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Present: Jayewardene A. J.
NAMBIAR v. FERNANDO.752—P. C. Kalvtara, 9,086.
Evidence—Dishonestly retaining stolen property—Knowledge or belief—Confession.
In a prosecution for dishonestly retaining stolen property know-ledge or belief on the part of the accused that the property wetsstolen must be proved.
A statement the police made by the accused, giving an accountas to how he came by the property, different to that given in Court,is inadmissible.
A PPEAL from a conviction of the accused of dishonestlyretaining a stolen shirt under section 394 of the Penal Code.The Police Magistrate, while accepting the accused’6 explanationthat the shirt was left with him by a customer who had come totake tea at his boutique, as security for money due to him, con-victed him on the ground that he must have suspected that the shirtwas stolen.
No appearance for accused, appellant.
January 16,1925. Jayewabdene A.J.—
In this case the accused has been convicted of dishonestlyretaining a linen shirt, the property of Mr. Proctor Jayasinghe, anoffence under section 394 of the Penal Code, and sentenced to paya fine of Rs. 100. In the petition of appeal objection has beentaken to the conviction on two main grounds: first, that there’is noevidence that the accused knew or had reason to believe that thearticle in question was stolen; and secondly, that the learnedMagistrate has wrongly admitted in evidence a statement amountingto a confession in law made by him to a Police Officer. Both theseobjections are entitled to prevail. The learned Magistrate appearsto accept the accused's explanation that the shirt in question wasleft with him by a customer who had come to take tea at his boutiqueas security for the amount due to the accused. But he thinksthat as the shirt was not completely stitched and unwashed theaccused ought to have suspected that it was stolen. He also believesthat customers leave articles in this way with the accused or hiswife and they are accepted by them without asking any questionsas they stand to benefit by so doing. They do not care whetherthe articles were stolen or not and make no inquiries. Under
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section. 394, it is necessary for the prosecution to prove that theaccused knew or had reason to believe that the property retainedby him was stolen. Mere suspicion on the part of the accused isclearly insufficient. Knowledge or belief on his part must be proved.The Court nowhere finds that the accused had the knowledgeor belief required by law. The learned Magistrate merely findsthat the accused might have suspected that the shirt was stolen,or was indifferent as to whether it was stolen or not. In theabsence of a finding that the accused knew or had reason to believethe shirt was stolen, the conviction cannot be sustained.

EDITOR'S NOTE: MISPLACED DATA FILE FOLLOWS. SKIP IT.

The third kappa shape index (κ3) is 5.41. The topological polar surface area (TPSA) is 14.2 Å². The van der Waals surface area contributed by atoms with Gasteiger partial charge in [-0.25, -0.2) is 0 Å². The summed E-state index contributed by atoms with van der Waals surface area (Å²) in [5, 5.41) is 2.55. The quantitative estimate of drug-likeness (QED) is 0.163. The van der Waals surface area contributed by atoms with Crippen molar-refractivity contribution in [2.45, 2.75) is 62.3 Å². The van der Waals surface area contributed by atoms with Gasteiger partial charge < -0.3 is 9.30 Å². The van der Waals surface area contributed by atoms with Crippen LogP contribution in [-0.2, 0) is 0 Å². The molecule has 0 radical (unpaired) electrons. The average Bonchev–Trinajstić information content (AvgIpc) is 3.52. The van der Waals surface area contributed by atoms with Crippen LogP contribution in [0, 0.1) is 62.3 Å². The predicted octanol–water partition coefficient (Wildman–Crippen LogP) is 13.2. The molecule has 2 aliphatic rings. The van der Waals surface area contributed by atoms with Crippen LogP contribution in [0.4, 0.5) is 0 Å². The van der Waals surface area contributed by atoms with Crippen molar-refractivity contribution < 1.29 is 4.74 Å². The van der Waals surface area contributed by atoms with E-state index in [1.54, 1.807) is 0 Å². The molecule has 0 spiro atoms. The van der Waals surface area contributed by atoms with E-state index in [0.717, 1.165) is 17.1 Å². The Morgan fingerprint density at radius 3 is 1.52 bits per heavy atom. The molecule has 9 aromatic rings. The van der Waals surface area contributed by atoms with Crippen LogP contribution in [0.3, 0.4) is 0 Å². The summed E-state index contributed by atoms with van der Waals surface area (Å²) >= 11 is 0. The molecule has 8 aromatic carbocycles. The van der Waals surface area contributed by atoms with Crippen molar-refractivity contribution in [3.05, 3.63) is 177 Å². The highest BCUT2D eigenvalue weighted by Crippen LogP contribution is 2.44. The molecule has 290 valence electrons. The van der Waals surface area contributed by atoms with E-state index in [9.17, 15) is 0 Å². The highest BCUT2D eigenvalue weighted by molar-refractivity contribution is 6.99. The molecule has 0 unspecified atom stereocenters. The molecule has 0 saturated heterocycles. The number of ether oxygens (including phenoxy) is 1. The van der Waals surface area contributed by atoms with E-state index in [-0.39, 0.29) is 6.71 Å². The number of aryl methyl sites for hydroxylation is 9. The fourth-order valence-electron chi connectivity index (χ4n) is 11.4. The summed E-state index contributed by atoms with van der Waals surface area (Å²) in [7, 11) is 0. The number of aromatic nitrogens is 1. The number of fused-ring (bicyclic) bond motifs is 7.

As regards the second objection, it appears that'when the accusedwas questioned by Police Constable Nambiar as to how he got theshirt, he stated that he got it stitched by a tailor at Beruwalacalled Sardial Silva. Sardial Silva was questioned and deniedhaving done so. The accused now admits that this statement isfalse and says he made it through fear. The Proctor for the accusedobjected to this statement being given in evidence, but the learnedMagistrate accepted it under section 27 of the Evidence Ordinance.In his judgment he attaches great importance to this statement.But in my poinion, this statement, which, according to the viewprevailing in Ceylon, amounts to a confession, is not admissibleunder section 27 of the Evidence Ordinance. This section refersto “ facts ” discovered in consequence of a confession made to aPolice Officer and renders them admissible in evidence.
The Magistrate seems to think that in consequence of theconfession made by the accused, the fact that- Sardial Silva did. not stitch the shirt for the accused was discovered, and so the state-ment became admissible under section 27. I am unable to takethis view. “ The fact ” discovered must, in my opinion, be itselfrelevant to the case against the accused. Here the fact thatSardial Silva did not stitch the shirt was not relevant,to the chargeagainst him, it was only relevant, if at all, to prove that the accusedhad given a different account when he was first questioned by thepolice. Such a statement is inadmissible under our law, see TheKing v. Kalu Banda} On this ground too, the conviction is bad.
In the circumstances, I set aside the conviction, and acquit theaccused.
Set aside. 1
1 (1912) 15 N. L. B. 422.